New chair of Council of Mortgage Lenders in Scotland gives first public speech
Carol Anderson, Scotland branch and business banking distribution director at TSB Bank, has been appointed new chair of the Council of Mortgage Lenders in Scotland.
She succeeds Linda Docherty, of Clydesdale Bank. Carol's appointment coincides with CML Scotland's annual lunch in Edinburgh where 200 members of the Scottish mortgage market listened to her first public speech as chair.
‘With a changing of the guard here at CML Scotland, so to speak, I think it is a good time to take stock of our industry. If I was to give my feelings on the current state of the Scottish market in one word, it would be optimistic,’ said Anderson.
‘Mortgage lending continues to rise. Last year, more loans were taken out to purchase a home in Scotland than any year since 2007. First time buyers were at their highest level since 2007, home movers also and remortgage lending was up to 2011 levels,’ she pointed out.
‘More broadly, despite a muted global economy recently, Scottish exports have risen 40% since the start of the recession. Foreign investment was at its highest in 2013 since 1996. Outside of London, Scotland has been first or second out of the UK regions for inward investment, with our highest level of US investment in 2014. We are truly in a recovery period in Scotland,’ she added.
She went on to praise lenders in Scotland for their hard work in successfully implementing the Mortgage Market Review smoothly, mitigating further regulatory tweaks, and making Help to Buy a success that has been targeted towards those it was designed for. But she warned this was no time for complacency and there would be challenges ahead, such as the Mortgage Credit Directive implementation and the new buy to let tax changes.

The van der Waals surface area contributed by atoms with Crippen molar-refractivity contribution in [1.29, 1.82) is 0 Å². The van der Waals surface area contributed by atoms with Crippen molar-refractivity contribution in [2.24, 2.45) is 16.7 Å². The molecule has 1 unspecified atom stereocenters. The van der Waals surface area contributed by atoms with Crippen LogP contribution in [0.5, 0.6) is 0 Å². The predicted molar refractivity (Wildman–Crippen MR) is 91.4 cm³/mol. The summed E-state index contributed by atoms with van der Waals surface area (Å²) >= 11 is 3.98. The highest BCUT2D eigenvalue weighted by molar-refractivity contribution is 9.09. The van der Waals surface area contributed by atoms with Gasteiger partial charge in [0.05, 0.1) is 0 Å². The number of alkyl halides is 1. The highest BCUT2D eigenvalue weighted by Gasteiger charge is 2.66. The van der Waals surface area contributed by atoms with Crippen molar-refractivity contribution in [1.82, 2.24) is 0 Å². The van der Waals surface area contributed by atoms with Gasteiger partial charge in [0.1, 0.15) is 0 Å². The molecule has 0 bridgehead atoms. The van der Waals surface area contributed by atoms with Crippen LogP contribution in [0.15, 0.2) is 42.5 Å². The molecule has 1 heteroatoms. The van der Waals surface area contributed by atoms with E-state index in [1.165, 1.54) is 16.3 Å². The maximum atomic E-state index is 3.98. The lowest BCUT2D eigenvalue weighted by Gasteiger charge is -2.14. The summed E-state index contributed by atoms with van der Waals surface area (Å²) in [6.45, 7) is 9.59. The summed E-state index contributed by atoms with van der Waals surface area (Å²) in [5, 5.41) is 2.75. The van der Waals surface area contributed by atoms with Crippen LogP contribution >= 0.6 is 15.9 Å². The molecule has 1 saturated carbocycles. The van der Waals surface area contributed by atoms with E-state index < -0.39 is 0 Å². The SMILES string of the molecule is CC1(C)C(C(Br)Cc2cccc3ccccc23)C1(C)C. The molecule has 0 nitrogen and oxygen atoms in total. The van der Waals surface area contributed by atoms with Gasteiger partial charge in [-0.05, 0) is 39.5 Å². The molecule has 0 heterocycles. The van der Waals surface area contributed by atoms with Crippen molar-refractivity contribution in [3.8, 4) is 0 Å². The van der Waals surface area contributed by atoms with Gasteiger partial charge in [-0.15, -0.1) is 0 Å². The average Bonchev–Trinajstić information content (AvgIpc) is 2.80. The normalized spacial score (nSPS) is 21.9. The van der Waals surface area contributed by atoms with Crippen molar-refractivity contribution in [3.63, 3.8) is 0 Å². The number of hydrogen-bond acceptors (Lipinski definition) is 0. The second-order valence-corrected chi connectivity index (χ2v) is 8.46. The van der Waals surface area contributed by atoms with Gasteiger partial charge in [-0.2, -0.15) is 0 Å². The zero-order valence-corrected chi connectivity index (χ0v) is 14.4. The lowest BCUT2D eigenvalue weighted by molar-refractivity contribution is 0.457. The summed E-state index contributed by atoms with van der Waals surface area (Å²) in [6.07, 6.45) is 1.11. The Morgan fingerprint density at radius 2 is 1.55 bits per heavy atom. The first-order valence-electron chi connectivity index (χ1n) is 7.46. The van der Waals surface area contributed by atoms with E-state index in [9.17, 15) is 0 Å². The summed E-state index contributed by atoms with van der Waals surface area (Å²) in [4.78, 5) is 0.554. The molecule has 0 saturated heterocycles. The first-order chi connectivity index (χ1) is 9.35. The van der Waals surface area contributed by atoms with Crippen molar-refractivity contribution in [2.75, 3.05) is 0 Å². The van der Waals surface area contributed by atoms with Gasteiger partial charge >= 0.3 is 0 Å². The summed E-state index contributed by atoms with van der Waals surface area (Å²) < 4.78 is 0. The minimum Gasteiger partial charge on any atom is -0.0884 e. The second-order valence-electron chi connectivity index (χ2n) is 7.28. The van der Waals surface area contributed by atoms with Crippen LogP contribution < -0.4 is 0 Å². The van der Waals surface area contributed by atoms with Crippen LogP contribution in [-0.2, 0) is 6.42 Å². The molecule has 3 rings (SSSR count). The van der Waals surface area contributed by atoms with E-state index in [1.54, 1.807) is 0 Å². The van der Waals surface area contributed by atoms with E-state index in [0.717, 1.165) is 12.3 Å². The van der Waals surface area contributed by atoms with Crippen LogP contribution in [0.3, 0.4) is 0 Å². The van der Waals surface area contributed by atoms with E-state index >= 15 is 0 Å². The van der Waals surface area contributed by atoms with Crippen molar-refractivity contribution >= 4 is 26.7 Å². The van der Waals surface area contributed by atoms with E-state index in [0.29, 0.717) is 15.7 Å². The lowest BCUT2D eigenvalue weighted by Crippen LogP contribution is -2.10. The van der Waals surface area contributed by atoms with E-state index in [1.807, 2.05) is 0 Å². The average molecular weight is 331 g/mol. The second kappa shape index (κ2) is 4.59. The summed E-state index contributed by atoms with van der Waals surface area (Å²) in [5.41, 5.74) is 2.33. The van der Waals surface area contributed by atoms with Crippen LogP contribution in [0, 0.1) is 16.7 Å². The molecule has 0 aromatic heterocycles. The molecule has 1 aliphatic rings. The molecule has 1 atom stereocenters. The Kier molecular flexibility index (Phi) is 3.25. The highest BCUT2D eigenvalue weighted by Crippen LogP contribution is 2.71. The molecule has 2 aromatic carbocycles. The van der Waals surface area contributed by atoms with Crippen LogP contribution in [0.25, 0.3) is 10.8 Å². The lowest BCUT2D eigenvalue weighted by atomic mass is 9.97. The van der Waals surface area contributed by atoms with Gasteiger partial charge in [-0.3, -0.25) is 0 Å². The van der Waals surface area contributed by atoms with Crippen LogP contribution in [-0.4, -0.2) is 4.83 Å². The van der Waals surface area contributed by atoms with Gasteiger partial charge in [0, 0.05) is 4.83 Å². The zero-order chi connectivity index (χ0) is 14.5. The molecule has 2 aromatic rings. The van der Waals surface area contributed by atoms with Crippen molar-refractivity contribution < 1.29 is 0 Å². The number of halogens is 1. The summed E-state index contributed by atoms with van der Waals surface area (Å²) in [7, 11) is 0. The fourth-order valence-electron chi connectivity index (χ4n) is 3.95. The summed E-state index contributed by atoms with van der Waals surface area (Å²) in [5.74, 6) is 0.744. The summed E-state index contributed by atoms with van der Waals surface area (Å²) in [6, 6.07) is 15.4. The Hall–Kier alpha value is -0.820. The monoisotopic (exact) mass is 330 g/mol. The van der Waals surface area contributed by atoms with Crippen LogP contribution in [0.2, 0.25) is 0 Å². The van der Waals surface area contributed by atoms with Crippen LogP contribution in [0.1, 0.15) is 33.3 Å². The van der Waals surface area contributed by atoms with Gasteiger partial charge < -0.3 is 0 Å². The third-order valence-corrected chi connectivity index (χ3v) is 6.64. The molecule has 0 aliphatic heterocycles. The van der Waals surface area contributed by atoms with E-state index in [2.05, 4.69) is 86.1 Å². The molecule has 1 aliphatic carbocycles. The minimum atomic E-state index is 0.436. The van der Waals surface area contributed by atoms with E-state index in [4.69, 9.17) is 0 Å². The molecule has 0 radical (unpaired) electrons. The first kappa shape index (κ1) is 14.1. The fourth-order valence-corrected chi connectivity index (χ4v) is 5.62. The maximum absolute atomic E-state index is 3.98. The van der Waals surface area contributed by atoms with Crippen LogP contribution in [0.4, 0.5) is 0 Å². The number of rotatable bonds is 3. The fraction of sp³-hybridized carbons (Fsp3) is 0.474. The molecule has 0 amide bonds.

‘We’d have wished the government had waited for the dust to settle before heaping new transaction taxes on top of the landlord tax changes. The CML believes proposals for a 3% Land and Buildings Transaction Tax surcharge on purchase of second properties demands a rethink,’ Anderson explained.
‘Or at least tinkered with so it is not an upfront tax for those with unplanned temporary ownership of two properties. This would be a huge inconvenience to many and we’d urge the government to allow buyers to be allowed to defer the payment of higher LBTT for up to 18 months, to cater for temporary situations,’ she added.
‘With the changes to the Private Tenancies Bill, further adding a LBTT supplement on top could have a cumulative impact on landlords and the ability of Scottish Government to deliver a fully cross tenure approach,’ she concluded.